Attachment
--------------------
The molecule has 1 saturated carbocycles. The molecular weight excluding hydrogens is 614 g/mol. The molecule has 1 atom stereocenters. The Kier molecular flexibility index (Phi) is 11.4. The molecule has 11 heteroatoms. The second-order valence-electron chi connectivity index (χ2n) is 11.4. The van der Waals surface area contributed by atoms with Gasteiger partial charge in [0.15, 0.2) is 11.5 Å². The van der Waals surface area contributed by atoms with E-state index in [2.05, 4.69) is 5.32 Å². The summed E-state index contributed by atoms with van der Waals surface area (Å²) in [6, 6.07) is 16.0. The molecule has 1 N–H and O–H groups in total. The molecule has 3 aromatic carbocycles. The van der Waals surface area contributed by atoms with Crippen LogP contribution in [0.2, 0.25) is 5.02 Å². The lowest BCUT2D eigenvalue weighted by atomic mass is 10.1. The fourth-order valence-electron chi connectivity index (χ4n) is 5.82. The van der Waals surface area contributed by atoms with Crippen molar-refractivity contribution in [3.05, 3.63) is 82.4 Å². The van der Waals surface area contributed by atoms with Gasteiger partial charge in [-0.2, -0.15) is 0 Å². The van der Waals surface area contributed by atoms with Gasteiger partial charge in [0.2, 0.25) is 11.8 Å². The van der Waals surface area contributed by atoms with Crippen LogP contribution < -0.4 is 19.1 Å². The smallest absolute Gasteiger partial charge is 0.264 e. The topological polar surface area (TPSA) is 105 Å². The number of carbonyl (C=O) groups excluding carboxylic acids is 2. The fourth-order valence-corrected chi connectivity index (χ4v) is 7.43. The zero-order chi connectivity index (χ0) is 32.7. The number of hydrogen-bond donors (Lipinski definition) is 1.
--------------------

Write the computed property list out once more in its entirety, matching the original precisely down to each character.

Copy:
The molecule has 1 saturated carbocycles. The molecular weight excluding hydrogens is 614 g/mol. The molecule has 1 atom stereocenters. The Kier molecular flexibility index (Phi) is 11.4. The molecule has 11 heteroatoms. The second-order valence-electron chi connectivity index (χ2n) is 11.4. The van der Waals surface area contributed by atoms with Gasteiger partial charge in [0.15, 0.2) is 11.5 Å². The van der Waals surface area contributed by atoms with E-state index in [2.05, 4.69) is 5.32 Å². The summed E-state index contributed by atoms with van der Waals surface area (Å²) in [6, 6.07) is 16.0. The molecule has 1 N–H and O–H groups in total. The molecule has 3 aromatic carbocycles. The van der Waals surface area contributed by atoms with Crippen LogP contribution in [0.2, 0.25) is 5.02 Å². The lowest BCUT2D eigenvalue weighted by atomic mass is 10.1. The fourth-order valence-electron chi connectivity index (χ4n) is 5.82. The van der Waals surface area contributed by atoms with Crippen molar-refractivity contribution in [3.05, 3.63) is 82.4 Å². The van der Waals surface area contributed by atoms with Gasteiger partial charge in [-0.2, -0.15) is 0 Å². The van der Waals surface area contributed by atoms with Gasteiger partial charge in [0.2, 0.25) is 11.8 Å². The van der Waals surface area contributed by atoms with Crippen LogP contribution < -0.4 is 19.1 Å². The smallest absolute Gasteiger partial charge is 0.264 e. The topological polar surface area (TPSA) is 105 Å². The number of carbonyl (C=O) groups excluding carboxylic acids is 2. The fourth-order valence-corrected chi connectivity index (χ4v) is 7.43. The zero-order chi connectivity index (χ0) is 32.7. The number of hydrogen-bond donors (Lipinski definition) is 1.